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Yvonne Sutherland's Happy Hens have come home to roost in a field of poppies.
Mrs Sutherland, creator of the distinctive hand-painted ceramic hens, has designed fabric featuring hens and poppies to mark the centenary of World War 1.
Such was the fabric's popularity, it sold out within a week and a reprint was being done, which would be available at the end of December or early January.
The fabric was destined for Australian and United Kingdom markets, as well as to be sold in New Zealand.
Mrs Sutherland attributed its popularity to its fresh, unusual design.
The design was also very pertinent, given poppies were a symbol of war remembrance.
The cotton fabric could be used ''for all sorts of things'', from kitchen items to quilting, curtains and even skirts.
The fabric was sold to fabric retailers throughout New Zealand and was popular with quilters and patchworkers.
There was a ''huge'' global market for fabric artists, which she discovered when she had a set of Happy Hen designs made into cross-stitch kits using fabric from Germany and coloured thread from France.
''The need for home decoration can be seen in as long ago as the cave drawings and down through the ages with tapestries on castle walls, [and is] still with us today with wall hangings, curtains, cushions,'' she said.
She had sewers who turned the fabric into kitchen items such as oven gloves, tea cosies, place-mats, apron and cushions.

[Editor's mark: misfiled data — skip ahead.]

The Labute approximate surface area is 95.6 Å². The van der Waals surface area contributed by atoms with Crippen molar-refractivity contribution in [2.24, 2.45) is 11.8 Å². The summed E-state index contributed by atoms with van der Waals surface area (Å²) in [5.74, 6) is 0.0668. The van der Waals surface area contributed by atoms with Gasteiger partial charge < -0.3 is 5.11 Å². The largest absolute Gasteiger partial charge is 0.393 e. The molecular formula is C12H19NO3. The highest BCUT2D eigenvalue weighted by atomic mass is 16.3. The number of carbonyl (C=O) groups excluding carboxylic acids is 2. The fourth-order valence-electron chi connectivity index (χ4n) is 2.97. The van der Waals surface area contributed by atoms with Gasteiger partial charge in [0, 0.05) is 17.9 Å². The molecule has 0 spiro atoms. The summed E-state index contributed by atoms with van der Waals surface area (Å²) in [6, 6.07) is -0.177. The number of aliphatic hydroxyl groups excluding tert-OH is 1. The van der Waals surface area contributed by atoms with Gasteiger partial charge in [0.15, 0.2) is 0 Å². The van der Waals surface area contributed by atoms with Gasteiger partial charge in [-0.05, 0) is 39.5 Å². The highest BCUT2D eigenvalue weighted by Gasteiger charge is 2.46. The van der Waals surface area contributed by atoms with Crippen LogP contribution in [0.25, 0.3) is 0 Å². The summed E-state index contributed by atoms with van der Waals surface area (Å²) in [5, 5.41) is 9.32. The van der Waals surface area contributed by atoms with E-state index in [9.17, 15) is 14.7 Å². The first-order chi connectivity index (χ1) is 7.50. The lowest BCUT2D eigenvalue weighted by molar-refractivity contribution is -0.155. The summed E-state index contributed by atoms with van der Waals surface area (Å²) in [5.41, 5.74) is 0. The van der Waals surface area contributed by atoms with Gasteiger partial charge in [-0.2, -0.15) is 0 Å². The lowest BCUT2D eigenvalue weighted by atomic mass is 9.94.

Recently, a visitor to the studio said she sold Happy Hen fabric in her shop in the Falkland Islands, and Mrs Sutherland said she had received an email from the United States showing a doll dressed in her fabric.
She sketched the design for the poppy fabric - her third fabric design - on the kitchen table at home at Portobello, while listening to family chatter, and later ''fine-tuned'' it.
''It's very satisfying to see creative ideas be manifested in all these different ways,'' Mrs Sutherland said.
Her intention was now to create a set of four different fabrics, all featuring Happy Hens and a variety of flowers.
The Happy Hens concept was first hatched in 1984 when Mrs Sutherland, then an art teacher, came up with the idea.
Originally, they were hand-moulded but, as demand increased, she taught herself the slip-casting method of production.
The hens were based on traditional poultry breeds.
Their popularity remained as strong as ever and ''the world'' came through her Portobello studio.
''Creativity doesn't slow down. It doesn't end,'' she said.